It’s anyone’s guess whether this will happen, and I’m not predicting that it will. But it’s definitely worth watching to see how things develop overnight.
P.S. I’m reminded a little bit of the Thursday night in 2005 when Hurricane Katrina, during its first landfall on the Florida peninsula, made an unexpected left turn. Up until that point, Katrina had been expected to weaken significantly over the peninsula, then re-emerge over the Gulf, slowly re-strengthen, and turn right toward the Florida panhandle. But the left turn changed all that. Katrina re-emerged sooner than expected, after a short, swampy trek over land that barely weakened it at all — and she also re-emerged further south than expected, which, when you extrapolated the pre-turn forecast tracks to reflect the new, post-turn reality, put New Orleans squarely in danger. As I wrote at the time: “What makes me nervous is that Katrina’s southwestward turn and refusal to weaken makes a New Orleans doomsday scenario considerably more plausible than it seemed just a few hours ago.”
The possibility of Dolly’s center re-forming under the deep convection makes me feel much the same way about the scenario of a major hurricane potentially hitting Texas next week. So let’s hope the center stays to the south, away from those heavy thunderstorms and on track to weaken over the Yucatan.
P.P.S. Regardless of where the center re-forms, it seems quite likely that Dolly will become a hurricane, and possibly a strong one, once it gets out over the open Gulf of Mexico. The discussion states:
ONCE THE SYSTEM ENTERS THE GULF OF MEXICO…ALL GLOBAL GUIDANCE SUGGESTS A VERY FAVORABLE ENVIRONMENT FOR STRENGTHENING…WITH A LARGE ANTICYCLONE ALOFT…NO SHEAR…AND WARM GULF WATERS.
The official forecast brings Dolly up only to Category 1 hurricane status, but that may not mean much. The NHC virtually never predicts rapid intensification in advance, for the simple reason that scientists don’t yet have the ability to precisely forecast when such cycles will occur. However, the conditions just described are ideal for rapid intensification, and it wouldn’t be at all surprising to see Dolly suddenly ramp up to a major hurricane at some point in the next three days.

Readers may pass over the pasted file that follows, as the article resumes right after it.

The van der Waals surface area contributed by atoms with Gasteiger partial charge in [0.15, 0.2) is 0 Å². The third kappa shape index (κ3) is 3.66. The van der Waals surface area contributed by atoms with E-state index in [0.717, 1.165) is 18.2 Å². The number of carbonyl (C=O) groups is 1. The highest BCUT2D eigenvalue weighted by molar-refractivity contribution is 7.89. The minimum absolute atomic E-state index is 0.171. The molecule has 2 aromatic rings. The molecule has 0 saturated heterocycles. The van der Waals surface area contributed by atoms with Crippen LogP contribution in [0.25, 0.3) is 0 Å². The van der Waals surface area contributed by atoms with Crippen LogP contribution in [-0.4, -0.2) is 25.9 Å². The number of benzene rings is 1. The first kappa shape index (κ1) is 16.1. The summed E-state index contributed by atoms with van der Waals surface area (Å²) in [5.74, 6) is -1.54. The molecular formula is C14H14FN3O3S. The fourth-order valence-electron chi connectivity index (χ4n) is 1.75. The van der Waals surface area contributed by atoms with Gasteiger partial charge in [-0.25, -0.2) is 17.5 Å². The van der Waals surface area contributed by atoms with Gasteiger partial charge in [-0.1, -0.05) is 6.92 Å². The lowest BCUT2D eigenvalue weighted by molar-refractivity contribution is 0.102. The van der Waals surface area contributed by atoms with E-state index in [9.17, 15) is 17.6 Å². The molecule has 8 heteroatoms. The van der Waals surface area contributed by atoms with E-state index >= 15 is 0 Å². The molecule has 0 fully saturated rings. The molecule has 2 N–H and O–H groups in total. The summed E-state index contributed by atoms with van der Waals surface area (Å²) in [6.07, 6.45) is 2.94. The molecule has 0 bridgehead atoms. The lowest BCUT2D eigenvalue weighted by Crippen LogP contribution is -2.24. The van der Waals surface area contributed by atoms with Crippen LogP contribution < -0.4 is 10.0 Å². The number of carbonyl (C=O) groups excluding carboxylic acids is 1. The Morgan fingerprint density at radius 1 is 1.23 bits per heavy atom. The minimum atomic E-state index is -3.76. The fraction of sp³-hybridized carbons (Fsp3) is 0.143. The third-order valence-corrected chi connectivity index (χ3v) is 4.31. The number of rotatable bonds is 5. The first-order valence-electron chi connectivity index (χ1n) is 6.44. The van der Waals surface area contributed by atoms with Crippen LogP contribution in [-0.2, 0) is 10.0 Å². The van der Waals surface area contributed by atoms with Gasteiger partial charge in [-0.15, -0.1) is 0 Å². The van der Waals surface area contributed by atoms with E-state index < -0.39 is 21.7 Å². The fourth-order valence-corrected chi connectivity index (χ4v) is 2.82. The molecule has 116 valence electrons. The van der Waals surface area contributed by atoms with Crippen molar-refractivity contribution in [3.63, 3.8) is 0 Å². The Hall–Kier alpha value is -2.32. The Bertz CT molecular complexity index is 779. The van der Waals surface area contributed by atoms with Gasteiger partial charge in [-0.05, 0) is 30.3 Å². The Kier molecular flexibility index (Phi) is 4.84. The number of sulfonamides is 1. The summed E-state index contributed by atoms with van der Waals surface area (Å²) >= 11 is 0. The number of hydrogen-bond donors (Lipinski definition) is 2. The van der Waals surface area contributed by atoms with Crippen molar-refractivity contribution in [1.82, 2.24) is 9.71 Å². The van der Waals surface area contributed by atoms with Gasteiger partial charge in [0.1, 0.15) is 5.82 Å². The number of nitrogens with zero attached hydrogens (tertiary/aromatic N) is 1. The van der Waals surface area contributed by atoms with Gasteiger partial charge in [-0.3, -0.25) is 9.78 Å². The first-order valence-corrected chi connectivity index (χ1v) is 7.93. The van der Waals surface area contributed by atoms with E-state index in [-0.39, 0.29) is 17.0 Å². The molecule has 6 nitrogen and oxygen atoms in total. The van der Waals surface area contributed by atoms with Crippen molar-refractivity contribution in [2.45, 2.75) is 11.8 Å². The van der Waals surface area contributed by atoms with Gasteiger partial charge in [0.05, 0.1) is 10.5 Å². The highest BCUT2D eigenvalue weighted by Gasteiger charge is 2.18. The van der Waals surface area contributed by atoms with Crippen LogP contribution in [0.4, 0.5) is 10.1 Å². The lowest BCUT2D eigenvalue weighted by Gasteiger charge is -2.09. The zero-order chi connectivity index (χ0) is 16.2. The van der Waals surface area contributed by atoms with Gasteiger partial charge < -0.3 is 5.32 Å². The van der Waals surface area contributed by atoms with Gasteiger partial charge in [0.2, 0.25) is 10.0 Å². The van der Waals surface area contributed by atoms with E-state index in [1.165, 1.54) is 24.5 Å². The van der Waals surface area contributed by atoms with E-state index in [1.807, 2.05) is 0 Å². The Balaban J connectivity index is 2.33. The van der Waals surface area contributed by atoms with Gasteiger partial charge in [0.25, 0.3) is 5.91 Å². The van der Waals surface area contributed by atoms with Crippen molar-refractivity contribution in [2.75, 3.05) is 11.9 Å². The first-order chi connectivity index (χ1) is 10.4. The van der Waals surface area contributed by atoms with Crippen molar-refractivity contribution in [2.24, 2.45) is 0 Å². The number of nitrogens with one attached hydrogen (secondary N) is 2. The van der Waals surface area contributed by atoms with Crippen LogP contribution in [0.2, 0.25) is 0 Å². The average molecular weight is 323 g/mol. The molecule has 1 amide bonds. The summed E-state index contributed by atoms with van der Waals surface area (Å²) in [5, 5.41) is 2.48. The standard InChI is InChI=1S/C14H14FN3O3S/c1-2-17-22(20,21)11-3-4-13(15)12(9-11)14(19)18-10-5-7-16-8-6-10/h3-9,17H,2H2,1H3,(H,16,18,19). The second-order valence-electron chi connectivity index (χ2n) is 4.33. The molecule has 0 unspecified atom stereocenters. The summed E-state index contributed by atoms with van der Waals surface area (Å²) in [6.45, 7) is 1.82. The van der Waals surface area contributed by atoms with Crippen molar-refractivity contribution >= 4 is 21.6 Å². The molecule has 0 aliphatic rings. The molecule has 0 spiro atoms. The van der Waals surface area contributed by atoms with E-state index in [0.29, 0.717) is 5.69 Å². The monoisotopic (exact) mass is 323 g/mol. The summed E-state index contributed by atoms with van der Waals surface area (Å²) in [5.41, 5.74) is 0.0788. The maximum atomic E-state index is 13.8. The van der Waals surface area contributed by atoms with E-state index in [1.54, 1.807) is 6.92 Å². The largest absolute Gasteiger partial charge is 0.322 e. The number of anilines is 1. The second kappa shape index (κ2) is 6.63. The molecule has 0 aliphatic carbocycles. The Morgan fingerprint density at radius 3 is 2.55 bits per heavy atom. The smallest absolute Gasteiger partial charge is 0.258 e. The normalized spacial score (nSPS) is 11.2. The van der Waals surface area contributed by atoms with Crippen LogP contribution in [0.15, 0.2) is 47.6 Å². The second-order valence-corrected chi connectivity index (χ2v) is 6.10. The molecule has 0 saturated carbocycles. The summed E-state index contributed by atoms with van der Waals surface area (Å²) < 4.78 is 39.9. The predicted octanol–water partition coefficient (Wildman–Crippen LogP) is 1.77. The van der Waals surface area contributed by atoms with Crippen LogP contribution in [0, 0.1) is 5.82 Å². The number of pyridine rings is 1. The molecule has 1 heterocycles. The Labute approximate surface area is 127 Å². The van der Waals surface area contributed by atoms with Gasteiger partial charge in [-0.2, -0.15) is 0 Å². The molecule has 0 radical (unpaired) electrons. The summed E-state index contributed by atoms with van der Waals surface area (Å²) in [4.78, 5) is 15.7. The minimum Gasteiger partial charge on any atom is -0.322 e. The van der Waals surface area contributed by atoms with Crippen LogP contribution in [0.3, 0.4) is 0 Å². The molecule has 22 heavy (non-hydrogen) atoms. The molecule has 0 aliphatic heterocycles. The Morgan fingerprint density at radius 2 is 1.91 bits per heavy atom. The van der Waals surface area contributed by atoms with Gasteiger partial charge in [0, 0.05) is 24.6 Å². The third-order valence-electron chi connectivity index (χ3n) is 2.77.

Oh, and one final note, unrelated to Dolly. The 8:00 PM EDT Tropical Weather Outlook said the following about the tropical wave over Africa: “A VIGOROUS AND WELL-DEFINED TROPICAL WAVE IS LOCATED OVER WESTERN AFRICA A FEW HUNDRED MILES EAST OF DAKAR SENEGAL. THIS SYSTEM HAS THE POTENTIAL TO BECOME A TROPICAL CYCLONE VERY QUICKLY AFTER IT EMERGES INTO THE EASTERN ATLANTIC ON TUESDAY.” That’s unusually strong langage for the NHC in describing a wave that isn’t even over water yet. Sounds like they really do think we may have a proto-Edouard on our hands.
UPDATE: Back to Dolly. The 2:00 AM advisory says:
SATELLITE IMAGES…SURFACE OBSERVATIONS…AND RADAR DATA FROM CANCUN MEXICO INDICATE THAT DOLLY LACKS A WELL-DEFINED CENTER OF CIRCULATION AT THIS TIME. HOWEVER THERE ARE INDICATIONS THAT THE CENTER IS REFORMING A LITTLE TO THE NORTH OF THE PREVIOUS TRACK.
But how far to the north? The morning will reveal much.